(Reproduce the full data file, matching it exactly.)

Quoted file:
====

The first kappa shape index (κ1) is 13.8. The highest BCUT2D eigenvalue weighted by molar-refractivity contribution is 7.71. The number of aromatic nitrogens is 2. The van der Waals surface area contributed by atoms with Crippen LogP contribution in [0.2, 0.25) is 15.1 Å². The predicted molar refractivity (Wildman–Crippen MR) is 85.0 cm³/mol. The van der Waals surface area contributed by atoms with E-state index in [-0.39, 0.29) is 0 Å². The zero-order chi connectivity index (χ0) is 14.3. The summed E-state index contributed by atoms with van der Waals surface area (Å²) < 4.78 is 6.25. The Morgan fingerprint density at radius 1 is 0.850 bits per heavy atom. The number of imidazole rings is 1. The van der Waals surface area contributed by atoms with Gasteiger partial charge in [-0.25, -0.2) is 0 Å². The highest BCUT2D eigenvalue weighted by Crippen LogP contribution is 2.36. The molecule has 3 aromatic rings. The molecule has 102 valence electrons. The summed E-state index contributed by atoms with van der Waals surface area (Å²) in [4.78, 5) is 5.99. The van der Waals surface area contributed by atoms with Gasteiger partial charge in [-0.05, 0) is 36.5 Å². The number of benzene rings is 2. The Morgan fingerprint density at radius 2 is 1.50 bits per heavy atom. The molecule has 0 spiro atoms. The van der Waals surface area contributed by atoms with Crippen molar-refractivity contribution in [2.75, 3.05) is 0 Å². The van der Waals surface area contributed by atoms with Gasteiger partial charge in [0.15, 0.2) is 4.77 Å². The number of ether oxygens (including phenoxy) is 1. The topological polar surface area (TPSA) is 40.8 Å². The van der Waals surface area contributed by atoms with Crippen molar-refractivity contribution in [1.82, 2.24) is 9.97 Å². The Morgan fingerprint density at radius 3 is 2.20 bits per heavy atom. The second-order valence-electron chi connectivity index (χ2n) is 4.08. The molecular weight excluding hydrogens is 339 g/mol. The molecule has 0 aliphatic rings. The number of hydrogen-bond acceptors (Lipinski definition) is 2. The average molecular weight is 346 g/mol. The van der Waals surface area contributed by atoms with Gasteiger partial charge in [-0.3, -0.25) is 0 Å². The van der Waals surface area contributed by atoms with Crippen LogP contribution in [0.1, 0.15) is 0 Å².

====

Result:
The first kappa shape index (κ1) is 13.8. The highest BCUT2D eigenvalue weighted by molar-refractivity contribution is 7.71. The number of aromatic nitrogens is 2. The van der Waals surface area contributed by atoms with Crippen LogP contribution in [0.2, 0.25) is 15.1 Å². The predicted molar refractivity (Wildman–Crippen MR) is 85.0 cm³/mol. The van der Waals surface area contributed by atoms with E-state index in [-0.39, 0.29) is 0 Å². The zero-order chi connectivity index (χ0) is 14.3. The summed E-state index contributed by atoms with van der Waals surface area (Å²) < 4.78 is 6.25. The Morgan fingerprint density at radius 1 is 0.850 bits per heavy atom. The number of imidazole rings is 1. The van der Waals surface area contributed by atoms with Gasteiger partial charge in [-0.25, -0.2) is 0 Å². The highest BCUT2D eigenvalue weighted by Crippen LogP contribution is 2.36. The molecule has 3 aromatic rings. The molecule has 102 valence electrons. The summed E-state index contributed by atoms with van der Waals surface area (Å²) in [4.78, 5) is 5.99. The van der Waals surface area contributed by atoms with Gasteiger partial charge in [-0.05, 0) is 36.5 Å². The number of benzene rings is 2. The Morgan fingerprint density at radius 2 is 1.50 bits per heavy atom. The molecule has 0 spiro atoms. The van der Waals surface area contributed by atoms with Crippen molar-refractivity contribution in [2.75, 3.05) is 0 Å². The van der Waals surface area contributed by atoms with Gasteiger partial charge in [0.15, 0.2) is 4.77 Å². The number of ether oxygens (including phenoxy) is 1. The topological polar surface area (TPSA) is 40.8 Å². The van der Waals surface area contributed by atoms with Crippen molar-refractivity contribution in [1.82, 2.24) is 9.97 Å². The Morgan fingerprint density at radius 3 is 2.20 bits per heavy atom. The second-order valence-electron chi connectivity index (χ2n) is 4.08. The molecular weight excluding hydrogens is 339 g/mol. The molecule has 0 aliphatic rings. The number of hydrogen-bond acceptors (Lipinski definition) is 2. The average molecular weight is 346 g/mol. The van der Waals surface area contributed by atoms with Gasteiger partial charge in [-0.3, -0.25) is 0 Å². The van der Waals surface area contributed by atoms with Crippen LogP contribution in [0.1, 0.15) is 0 Å².